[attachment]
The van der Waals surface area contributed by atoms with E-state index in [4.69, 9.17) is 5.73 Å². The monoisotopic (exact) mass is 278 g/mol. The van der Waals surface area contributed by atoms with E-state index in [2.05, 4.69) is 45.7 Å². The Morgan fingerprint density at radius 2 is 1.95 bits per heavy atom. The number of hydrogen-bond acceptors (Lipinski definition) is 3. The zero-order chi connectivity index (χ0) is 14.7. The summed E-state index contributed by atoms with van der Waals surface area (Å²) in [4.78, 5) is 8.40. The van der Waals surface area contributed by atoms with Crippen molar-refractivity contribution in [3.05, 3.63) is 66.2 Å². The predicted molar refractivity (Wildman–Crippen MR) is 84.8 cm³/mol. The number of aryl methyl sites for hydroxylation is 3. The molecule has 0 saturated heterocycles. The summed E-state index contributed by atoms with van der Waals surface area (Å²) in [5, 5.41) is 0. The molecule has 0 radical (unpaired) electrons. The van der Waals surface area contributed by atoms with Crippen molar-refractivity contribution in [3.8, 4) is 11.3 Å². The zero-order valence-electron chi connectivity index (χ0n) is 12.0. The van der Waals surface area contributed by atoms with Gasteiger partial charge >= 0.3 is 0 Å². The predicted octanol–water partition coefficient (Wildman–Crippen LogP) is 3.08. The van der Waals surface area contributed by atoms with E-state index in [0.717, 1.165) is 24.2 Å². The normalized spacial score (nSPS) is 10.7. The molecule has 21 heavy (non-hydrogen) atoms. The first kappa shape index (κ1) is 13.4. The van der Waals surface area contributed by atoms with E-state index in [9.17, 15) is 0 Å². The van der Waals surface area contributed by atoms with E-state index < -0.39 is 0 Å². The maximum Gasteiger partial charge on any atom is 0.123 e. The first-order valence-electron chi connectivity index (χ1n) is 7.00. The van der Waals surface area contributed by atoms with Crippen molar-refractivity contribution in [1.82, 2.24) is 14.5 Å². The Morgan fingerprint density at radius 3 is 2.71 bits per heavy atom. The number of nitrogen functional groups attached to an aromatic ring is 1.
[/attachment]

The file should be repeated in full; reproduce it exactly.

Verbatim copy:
The van der Waals surface area contributed by atoms with E-state index in [4.69, 9.17) is 5.73 Å². The monoisotopic (exact) mass is 278 g/mol. The van der Waals surface area contributed by atoms with E-state index in [2.05, 4.69) is 45.7 Å². The Morgan fingerprint density at radius 2 is 1.95 bits per heavy atom. The number of hydrogen-bond acceptors (Lipinski definition) is 3. The zero-order chi connectivity index (χ0) is 14.7. The summed E-state index contributed by atoms with van der Waals surface area (Å²) in [4.78, 5) is 8.40. The van der Waals surface area contributed by atoms with Crippen molar-refractivity contribution in [3.05, 3.63) is 66.2 Å². The predicted molar refractivity (Wildman–Crippen MR) is 84.8 cm³/mol. The number of aryl methyl sites for hydroxylation is 3. The molecule has 0 saturated heterocycles. The summed E-state index contributed by atoms with van der Waals surface area (Å²) in [5, 5.41) is 0. The molecule has 0 radical (unpaired) electrons. The van der Waals surface area contributed by atoms with Crippen molar-refractivity contribution in [3.8, 4) is 11.3 Å². The zero-order valence-electron chi connectivity index (χ0n) is 12.0. The van der Waals surface area contributed by atoms with Gasteiger partial charge >= 0.3 is 0 Å². The predicted octanol–water partition coefficient (Wildman–Crippen LogP) is 3.08. The van der Waals surface area contributed by atoms with E-state index in [0.717, 1.165) is 24.2 Å². The normalized spacial score (nSPS) is 10.7. The molecule has 21 heavy (non-hydrogen) atoms. The first kappa shape index (κ1) is 13.4. The van der Waals surface area contributed by atoms with E-state index in [9.17, 15) is 0 Å². The van der Waals surface area contributed by atoms with E-state index < -0.39 is 0 Å². The maximum Gasteiger partial charge on any atom is 0.123 e. The first-order valence-electron chi connectivity index (χ1n) is 7.00. The van der Waals surface area contributed by atoms with Crippen molar-refractivity contribution in [1.82, 2.24) is 14.5 Å². The Morgan fingerprint density at radius 3 is 2.71 bits per heavy atom. The number of nitrogen functional groups attached to an aromatic ring is 1.